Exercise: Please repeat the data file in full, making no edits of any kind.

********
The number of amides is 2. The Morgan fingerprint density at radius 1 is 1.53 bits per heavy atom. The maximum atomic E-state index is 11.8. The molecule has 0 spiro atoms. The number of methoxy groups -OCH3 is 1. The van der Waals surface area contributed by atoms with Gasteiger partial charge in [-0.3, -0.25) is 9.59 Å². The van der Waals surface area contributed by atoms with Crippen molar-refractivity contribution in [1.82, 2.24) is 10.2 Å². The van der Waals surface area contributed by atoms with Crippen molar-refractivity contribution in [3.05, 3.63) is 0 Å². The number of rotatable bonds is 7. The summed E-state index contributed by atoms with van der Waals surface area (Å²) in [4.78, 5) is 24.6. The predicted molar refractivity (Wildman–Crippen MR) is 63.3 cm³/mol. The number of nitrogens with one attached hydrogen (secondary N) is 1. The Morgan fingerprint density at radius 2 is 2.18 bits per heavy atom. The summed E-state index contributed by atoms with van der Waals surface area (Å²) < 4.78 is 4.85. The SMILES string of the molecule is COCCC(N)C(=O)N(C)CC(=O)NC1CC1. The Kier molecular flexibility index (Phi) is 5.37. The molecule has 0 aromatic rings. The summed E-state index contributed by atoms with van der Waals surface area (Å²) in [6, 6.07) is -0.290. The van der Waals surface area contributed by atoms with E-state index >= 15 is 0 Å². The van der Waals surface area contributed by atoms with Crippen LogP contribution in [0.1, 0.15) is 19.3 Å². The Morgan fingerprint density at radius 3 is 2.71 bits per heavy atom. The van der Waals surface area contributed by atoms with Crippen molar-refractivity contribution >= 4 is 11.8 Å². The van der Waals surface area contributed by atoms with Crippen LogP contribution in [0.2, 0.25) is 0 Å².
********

The number of amides is 2. The Morgan fingerprint density at radius 1 is 1.53 bits per heavy atom. The maximum atomic E-state index is 11.8. The molecule has 0 spiro atoms. The number of methoxy groups -OCH3 is 1. The van der Waals surface area contributed by atoms with Gasteiger partial charge in [-0.3, -0.25) is 9.59 Å². The van der Waals surface area contributed by atoms with Crippen molar-refractivity contribution in [1.82, 2.24) is 10.2 Å². The van der Waals surface area contributed by atoms with Crippen molar-refractivity contribution in [3.05, 3.63) is 0 Å². The number of rotatable bonds is 7. The summed E-state index contributed by atoms with van der Waals surface area (Å²) in [4.78, 5) is 24.6. The predicted molar refractivity (Wildman–Crippen MR) is 63.3 cm³/mol. The number of nitrogens with one attached hydrogen (secondary N) is 1. The Morgan fingerprint density at radius 2 is 2.18 bits per heavy atom. The summed E-state index contributed by atoms with van der Waals surface area (Å²) < 4.78 is 4.85. The SMILES string of the molecule is COCCC(N)C(=O)N(C)CC(=O)NC1CC1. The Kier molecular flexibility index (Phi) is 5.37. The molecule has 0 aromatic rings. The summed E-state index contributed by atoms with van der Waals surface area (Å²) in [6, 6.07) is -0.290. The van der Waals surface area contributed by atoms with E-state index >= 15 is 0 Å². The van der Waals surface area contributed by atoms with Crippen LogP contribution in [0.1, 0.15) is 19.3 Å². The Morgan fingerprint density at radius 3 is 2.71 bits per heavy atom. The van der Waals surface area contributed by atoms with Crippen molar-refractivity contribution >= 4 is 11.8 Å². The van der Waals surface area contributed by atoms with Crippen LogP contribution in [0.2, 0.25) is 0 Å².